What exactly is the difference between Old World and New World wines? The primary difference between these two wine ideas is geography. Old World wines refer to wines which come from vineyards from Europe and the Mediterranean. European and some Middle Eastern wines are considered “Old World”, as these are the areas in which wine making first developed. On the other hand, New World wine includes wines made in other parts of the world, to include North America, Latin America, South Africa, Australia and New Zealand, and anywhere else. There are also differing wine making philosophies which further differentiate these two styles of wine.
Old World wines hail from the classical homes of wine-making. This includes the Middle Eastern, North African, and European regions of wine-making, where the beverage was first produced thousands of years ago. As early as prehistoric times, humans have made wine throughout the “Old World”. Wine had been a prominent part of the culture of Sumer, Ancient Egypt, Ancient Greece, the Persian Empire, and the Roman Empire. With changing religious sentiments, many of the formerly Old World wine territories in the Middle East and North Africa no longer produce wine in large quantities, meaning current Old World wines largely come from Europe.
New World wines are essentially made in regions in which wine making was exported from the Old World. Much of this exportation of wine making occurred during the age of Exploration and Colonialism, during which Europeans spread wine making expertise and grew vineyards in various colonial territories in the Americas, Africa, and Oceania. Although there were native grape species in some of these New World regions, indigenous wine making was never widespread, meaning there is a direct cultural link between the Old World and New World of wine. Some of these new wine making regions became so prolific that they begin to rival in quantity the amount of wine produced in the Old World. Although the basic definition of Old and New World wines is geographic, there are distinct differences in flavor, winemaking philosophy, and methods which differentiate the two styles.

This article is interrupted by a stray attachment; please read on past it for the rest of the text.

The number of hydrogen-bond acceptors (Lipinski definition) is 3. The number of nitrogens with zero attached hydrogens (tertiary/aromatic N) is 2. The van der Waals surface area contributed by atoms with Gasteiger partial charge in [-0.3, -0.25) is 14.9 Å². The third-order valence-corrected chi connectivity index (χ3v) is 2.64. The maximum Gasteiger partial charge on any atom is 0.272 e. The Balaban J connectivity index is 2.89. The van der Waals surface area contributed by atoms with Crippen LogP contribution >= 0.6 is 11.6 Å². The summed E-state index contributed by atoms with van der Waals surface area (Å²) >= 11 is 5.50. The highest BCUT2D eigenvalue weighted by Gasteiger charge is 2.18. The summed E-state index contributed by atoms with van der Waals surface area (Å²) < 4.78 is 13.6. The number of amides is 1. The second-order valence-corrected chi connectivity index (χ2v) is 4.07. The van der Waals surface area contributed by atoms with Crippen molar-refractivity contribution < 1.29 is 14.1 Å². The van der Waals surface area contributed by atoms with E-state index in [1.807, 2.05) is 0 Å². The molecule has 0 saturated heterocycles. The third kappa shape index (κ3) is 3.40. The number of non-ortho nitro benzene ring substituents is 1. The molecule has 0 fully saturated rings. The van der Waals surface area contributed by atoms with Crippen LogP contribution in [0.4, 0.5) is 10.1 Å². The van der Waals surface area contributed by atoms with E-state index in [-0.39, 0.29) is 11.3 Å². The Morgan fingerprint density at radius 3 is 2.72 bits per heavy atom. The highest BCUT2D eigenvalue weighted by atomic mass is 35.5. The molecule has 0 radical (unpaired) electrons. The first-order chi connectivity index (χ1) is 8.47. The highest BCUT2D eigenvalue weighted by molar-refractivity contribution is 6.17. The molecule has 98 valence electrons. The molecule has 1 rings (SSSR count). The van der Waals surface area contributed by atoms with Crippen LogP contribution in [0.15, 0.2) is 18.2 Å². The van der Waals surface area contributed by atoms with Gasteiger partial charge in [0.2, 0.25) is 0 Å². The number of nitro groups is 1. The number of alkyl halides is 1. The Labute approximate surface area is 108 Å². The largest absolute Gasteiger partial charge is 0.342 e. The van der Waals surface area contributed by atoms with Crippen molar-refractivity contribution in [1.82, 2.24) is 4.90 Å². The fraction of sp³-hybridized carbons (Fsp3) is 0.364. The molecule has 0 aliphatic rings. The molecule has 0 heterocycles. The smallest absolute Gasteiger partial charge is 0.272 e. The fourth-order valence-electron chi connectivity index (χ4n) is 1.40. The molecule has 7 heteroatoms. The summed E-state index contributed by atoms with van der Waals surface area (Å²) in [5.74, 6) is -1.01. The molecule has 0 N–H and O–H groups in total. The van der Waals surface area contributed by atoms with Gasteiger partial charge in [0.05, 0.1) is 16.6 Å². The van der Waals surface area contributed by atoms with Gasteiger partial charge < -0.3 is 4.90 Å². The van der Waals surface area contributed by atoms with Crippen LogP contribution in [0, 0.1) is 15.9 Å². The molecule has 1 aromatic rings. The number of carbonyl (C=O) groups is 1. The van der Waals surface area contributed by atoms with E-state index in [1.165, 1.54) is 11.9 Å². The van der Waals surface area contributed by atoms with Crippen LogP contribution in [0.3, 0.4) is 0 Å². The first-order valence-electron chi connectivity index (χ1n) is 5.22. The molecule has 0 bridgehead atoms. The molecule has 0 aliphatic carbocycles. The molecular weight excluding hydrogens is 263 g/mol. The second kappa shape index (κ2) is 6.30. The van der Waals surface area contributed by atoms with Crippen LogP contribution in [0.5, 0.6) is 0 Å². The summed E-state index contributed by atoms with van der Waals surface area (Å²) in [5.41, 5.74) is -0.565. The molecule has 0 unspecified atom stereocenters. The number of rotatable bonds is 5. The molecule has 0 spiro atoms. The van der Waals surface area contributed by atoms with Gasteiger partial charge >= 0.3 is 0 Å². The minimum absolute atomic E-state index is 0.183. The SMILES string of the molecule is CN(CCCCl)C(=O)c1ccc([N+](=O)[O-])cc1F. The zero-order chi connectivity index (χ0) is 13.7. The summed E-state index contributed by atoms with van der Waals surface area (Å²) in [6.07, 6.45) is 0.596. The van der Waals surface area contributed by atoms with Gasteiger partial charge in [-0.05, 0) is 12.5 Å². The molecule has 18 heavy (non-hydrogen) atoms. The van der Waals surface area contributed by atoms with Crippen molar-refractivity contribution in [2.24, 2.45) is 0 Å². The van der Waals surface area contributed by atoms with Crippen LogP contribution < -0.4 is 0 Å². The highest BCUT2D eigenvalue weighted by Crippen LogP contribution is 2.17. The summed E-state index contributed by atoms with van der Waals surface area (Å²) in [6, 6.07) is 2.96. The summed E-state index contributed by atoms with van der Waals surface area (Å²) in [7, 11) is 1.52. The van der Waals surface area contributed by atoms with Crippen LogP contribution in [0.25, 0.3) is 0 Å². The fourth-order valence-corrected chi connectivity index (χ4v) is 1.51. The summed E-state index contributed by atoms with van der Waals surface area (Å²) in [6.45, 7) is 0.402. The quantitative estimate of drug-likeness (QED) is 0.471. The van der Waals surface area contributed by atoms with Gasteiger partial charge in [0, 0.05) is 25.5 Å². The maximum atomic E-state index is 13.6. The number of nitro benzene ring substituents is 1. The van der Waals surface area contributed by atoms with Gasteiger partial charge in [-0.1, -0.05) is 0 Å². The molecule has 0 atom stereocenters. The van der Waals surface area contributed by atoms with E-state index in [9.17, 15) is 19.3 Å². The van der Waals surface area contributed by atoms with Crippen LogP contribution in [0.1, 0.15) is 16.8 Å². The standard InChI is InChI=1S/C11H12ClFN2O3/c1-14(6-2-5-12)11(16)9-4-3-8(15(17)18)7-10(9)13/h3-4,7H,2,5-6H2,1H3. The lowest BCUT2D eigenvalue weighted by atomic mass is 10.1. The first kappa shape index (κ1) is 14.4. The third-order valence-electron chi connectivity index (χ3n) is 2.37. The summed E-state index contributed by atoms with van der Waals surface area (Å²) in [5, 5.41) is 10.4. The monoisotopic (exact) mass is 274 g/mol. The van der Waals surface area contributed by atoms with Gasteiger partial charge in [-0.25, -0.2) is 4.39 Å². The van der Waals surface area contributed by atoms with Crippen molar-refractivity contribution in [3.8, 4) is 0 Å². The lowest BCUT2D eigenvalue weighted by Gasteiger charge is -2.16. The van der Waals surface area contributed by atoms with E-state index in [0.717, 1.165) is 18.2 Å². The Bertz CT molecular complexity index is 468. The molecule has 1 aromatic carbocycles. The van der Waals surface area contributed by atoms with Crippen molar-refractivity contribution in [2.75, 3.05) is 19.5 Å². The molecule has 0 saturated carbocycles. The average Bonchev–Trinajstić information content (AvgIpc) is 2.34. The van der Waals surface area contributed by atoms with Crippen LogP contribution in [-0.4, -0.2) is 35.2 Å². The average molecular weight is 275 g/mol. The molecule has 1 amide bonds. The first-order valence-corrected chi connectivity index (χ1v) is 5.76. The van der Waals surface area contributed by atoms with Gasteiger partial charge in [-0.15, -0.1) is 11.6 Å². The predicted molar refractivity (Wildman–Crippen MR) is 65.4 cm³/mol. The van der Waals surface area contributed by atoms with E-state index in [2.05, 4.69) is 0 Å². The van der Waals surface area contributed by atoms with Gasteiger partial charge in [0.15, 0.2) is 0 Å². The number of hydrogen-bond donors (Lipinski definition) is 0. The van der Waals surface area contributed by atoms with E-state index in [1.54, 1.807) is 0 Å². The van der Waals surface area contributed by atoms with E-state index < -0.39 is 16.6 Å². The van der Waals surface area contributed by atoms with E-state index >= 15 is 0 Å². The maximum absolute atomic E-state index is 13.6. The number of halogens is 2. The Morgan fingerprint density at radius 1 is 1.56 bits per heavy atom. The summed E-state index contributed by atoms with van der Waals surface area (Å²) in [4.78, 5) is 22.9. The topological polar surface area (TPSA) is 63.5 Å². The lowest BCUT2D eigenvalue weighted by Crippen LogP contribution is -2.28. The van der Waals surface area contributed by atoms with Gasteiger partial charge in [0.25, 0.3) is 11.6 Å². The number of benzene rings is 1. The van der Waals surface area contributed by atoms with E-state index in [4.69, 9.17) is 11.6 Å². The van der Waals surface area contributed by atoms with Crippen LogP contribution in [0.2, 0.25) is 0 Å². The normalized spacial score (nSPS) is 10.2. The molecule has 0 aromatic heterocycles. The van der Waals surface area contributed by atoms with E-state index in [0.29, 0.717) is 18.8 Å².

Flavor and Composition
When thinking about the flavors of Old World, and New World, it is important to take into consideration the tradition that has been involved. Once upon a time wine presses were giant wooden baskets, with metal cork screws to tighten the lid. Men or animals would squeeze the juice from whole clusters of grapes in these monoliths. The winemakers didn’t understand ripeness beyond appearance and the tastebuds of the farm hand. The culture of wine thrived and became entrenched in this environment resulting in many wines that were highly acidic, intensely tannic, low alcohol and light bodied. These wines NEEDED to be aged in order to be palatable, and thus the traditions of Old World wine were born. It is unfair to say that wines of the Old World are stuck in these traditions, but many of the laws surrounding wine making in the Old World, and more specifically the EU, have very strict rules based on these traditions. All of this context helps to make a generalization like Old World wines are leaner, tighter, better with food, and intentionally age able, more palatable to a person thinking about wine. More and more winemakers in Europe are throwing off these limitations to make the wine they think is best. New tech, and old tradition are meeting.